Black Panther comic written by MacArthur Genius and National Book Award winner Ta-Nehisi Coates in The Atlantic (Coates is a contributing editor for the magazine), along with the author’s meditative essay on the craft of comic writing.
Coates discusses his thoughts on the uniqueness of the comics medium and his own history with it before delving into how he approached the story. “In Black Panther there is a simpler question: Can a good man be a king, and would an advanced society tolerate a monarch?” Coates said. “The Black Panther I offer pulls from the archives of Marvel and the character’s own long history. But it also pulls from the very real history of society—from the pre-colonial era of Africa, the peasant rebellions that wracked Europe toward the end of the Middle Ages, the American Civil War, the Arab Spring, and the rise of ISIS.”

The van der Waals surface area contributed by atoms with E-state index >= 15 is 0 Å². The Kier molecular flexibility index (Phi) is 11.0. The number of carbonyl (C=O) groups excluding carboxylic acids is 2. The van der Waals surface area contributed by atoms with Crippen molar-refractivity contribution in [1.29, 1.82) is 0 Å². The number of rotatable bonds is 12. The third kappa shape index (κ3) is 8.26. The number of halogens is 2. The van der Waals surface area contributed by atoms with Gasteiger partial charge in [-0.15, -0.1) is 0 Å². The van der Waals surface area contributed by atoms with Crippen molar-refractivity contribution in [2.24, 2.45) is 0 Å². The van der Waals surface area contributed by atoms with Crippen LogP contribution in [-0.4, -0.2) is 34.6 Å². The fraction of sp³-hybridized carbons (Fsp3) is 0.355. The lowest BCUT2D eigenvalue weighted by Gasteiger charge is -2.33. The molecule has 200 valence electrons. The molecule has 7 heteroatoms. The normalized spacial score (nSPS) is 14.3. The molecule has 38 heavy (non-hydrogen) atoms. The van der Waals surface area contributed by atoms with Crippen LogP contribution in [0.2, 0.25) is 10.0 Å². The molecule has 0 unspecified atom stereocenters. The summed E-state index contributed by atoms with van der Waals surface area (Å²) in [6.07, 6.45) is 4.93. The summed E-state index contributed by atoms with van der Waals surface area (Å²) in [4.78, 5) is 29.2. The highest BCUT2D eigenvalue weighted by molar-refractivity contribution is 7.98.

The series is written by Coates and illustrated by Brian Stelfreeze (see “Marvel Shares More 'Black Panther' Series Details”). The story details dramatic upheaval in Wakanda and the Black Panther's struggle to do right by his people as their ruler.
While the circulation of The Atlantic is modest, its willingness to cover comics in a serious way (albeit in somewhat of a special case;) is notable.
(See four page preview below.)